Why we are doing what we are doing

This site has been created because we are concerned about inappropriately large wind turbines.

We are not anti-wind or anti-renewables and we haven't objected to the smaller developments in the area. However, recently there have been projects at various stages of planning that are three and four times the size of any of the turbines that are currently in the area. Unlike the existing Turbine projects, these benefit the few, to the massive detriment of the community.

Sunday, 11 September 2011

Latest map of Turbines around Dunfermline

Click here to see full details

Plans for Dunfermline to be surrounded by 100m+ (330ft) Wind Turbines

A series of plans have recently been submitted that could see Dunfermline being surrounded by giant Wind Turbines.  Partnership for Renewables, working with The Forestry Commission, announced this week that they are planning approximately 30 turbines, 125m tall at two sites close to Dunfermline at Blairadam and Devilla Forests as well as large single turbines at Dean Plantation, Carnock and Tullylumb, Cardenden. Additionally, London based firm, WindFuture Ltd has recently submitted plans for 4 x 125m turbines at Keirsbeath, Halbeath, not to mention the 100m Turbine at FMC in Pitreavie, upon which work has recently commenced.

Andrew Turner, of the Dunfermline based environmental group, SPOT Fife commented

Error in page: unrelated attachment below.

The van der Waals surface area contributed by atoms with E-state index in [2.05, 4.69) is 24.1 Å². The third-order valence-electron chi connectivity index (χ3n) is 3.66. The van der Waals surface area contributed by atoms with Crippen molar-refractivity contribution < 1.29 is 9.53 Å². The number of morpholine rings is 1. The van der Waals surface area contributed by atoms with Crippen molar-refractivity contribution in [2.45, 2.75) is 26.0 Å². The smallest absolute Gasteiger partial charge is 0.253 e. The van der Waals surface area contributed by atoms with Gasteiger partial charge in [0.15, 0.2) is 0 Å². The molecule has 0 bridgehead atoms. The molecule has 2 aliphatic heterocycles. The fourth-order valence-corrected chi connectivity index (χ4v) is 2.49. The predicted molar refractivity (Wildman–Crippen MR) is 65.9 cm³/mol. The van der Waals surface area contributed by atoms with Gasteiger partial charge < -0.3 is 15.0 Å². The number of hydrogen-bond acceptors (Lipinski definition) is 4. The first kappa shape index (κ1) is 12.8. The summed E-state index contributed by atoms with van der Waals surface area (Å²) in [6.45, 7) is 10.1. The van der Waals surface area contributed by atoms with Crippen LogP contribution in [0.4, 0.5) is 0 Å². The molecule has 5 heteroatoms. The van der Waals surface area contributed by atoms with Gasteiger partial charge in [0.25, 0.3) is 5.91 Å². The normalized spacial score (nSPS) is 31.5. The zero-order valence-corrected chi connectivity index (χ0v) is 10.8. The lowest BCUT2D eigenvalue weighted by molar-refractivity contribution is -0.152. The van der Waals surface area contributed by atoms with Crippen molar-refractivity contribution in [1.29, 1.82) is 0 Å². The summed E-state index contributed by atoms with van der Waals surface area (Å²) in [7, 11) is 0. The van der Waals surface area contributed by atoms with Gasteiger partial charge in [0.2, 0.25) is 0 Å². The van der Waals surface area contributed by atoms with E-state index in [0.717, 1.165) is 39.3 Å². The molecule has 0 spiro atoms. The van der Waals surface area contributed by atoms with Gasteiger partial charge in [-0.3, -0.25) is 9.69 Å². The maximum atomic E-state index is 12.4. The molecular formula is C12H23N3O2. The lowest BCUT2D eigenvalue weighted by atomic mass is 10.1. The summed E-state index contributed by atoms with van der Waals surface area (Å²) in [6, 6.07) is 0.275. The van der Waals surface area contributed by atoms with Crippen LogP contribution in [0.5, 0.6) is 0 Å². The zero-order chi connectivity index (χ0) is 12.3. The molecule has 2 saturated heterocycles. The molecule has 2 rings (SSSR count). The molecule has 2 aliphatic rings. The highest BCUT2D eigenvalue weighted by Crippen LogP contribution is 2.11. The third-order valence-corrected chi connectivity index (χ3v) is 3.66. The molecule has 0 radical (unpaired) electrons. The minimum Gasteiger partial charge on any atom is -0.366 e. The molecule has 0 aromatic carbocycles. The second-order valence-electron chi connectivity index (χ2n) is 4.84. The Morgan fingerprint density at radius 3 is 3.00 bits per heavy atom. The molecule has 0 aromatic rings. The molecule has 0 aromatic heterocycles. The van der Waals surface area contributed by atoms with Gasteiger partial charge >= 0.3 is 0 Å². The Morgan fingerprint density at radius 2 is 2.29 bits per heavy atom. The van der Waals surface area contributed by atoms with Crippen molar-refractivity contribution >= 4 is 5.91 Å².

“Decisions will be made in the coming months by Councillors and Planners which will determine whether or not Dunfermline will be part of a Wind Turbine landscape, surrounded by more than 40 Turbines, each much taller than the Wallace Monument; potentially undermining all the good work done in recent years to attract visitors to the area. It is hoped that Planners and Councillors will see the value in Dunfermline’s ancient heritage and surrounding landscape and reject these unsuitable proposals. 

 “It is disappointing that the tax-payer-funded Forestry Commission appears unconcerned, that their Wind Farm plans affect locations, identified by Fife Council, as being unsuitable for Wind Turbines; and additionally they are located in landscape areas classified as being Areas of Great Landscape Value (AGLVs).”

Sunday, 7 August 2011

Update of the North Fife Map

This is the latest map of the area, with the following additions:

Blairadam 70m anemometry mast
Dean Plantation 70m anemometry mast
Hilltop Farm 2 x 130m Wind Turbines
Craigluscar Tank House 27m Turbine

Sunday, 12 June 2011

Fife Council releases new policy guidelines on Wind Energy

Spot Fife has given a warm welcome to the new policy guidelines referring to Wind Energy. We believe it provides the Planners with a set of tools to properly scrutinise potential developments with small numbers of medium sized turbines, however we are concerned about the minimum distance between a turbine and a dwelling being only 10 rotor diameters to protect from shadow flicker. We have found no research to provide the efficacy of this rather arbitrary measurement, in fact there is plenty of research that shows this does not provide enough protection to householders.